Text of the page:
This study examined the pattern of manual forces applied by trainers to the leg of patients with SCI during step-training using BWST. Our goals were to evaluate two hypotheses that are being used to justify the development of robotic gait-training devices: that there is substantial between-trainer variability in assistance patterns and that this variability makes a difference in the quality of the stepping pattern.
Implications for Clinical and Robotic Implementations of Step Training Using BWST
One implication for clinical trials of locomotor training is that between-trainer variability may be a confounding variable for evaluating efficacy of locomotor training with BWST. We note that the trainers who participated in this study were all trained in the same method of step training using BWST (developed by the UCLA Locomotion Laboratory) and worked together in one facility; thus, these differences were not attributable to differences in the taught technique or locale.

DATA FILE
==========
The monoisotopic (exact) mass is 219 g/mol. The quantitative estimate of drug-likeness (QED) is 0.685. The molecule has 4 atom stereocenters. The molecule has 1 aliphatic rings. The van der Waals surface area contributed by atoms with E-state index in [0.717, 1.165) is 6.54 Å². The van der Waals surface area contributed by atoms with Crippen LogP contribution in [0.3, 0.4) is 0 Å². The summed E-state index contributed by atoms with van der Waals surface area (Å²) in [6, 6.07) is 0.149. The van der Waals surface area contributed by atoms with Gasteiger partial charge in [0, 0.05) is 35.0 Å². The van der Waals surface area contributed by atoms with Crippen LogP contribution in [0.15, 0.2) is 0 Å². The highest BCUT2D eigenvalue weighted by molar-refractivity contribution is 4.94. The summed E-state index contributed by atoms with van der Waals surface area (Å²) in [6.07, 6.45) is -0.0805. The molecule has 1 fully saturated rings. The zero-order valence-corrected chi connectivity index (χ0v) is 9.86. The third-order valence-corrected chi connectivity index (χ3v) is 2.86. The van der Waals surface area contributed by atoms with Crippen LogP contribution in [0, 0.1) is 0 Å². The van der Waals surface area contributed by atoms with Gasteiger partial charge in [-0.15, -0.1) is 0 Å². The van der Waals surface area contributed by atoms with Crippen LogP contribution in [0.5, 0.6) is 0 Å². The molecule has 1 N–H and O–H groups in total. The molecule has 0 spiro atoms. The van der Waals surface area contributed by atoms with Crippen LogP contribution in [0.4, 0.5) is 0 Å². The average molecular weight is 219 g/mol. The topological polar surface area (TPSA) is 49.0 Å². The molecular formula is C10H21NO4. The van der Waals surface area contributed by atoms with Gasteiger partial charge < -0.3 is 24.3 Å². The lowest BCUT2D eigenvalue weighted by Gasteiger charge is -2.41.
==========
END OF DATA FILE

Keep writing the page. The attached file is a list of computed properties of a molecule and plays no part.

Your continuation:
Abbreviations: BWS = body-weight support, BWST = BWS on a treadmill, CI = confidence interval, CV = coefficient of variation, RMS = root-mean-square, RMS-SD = RMS of the standard deviation, ROM = range of motion, SCI = spinal cord injury, SD = standard deviation, UCLA = University of California at Los Angeles.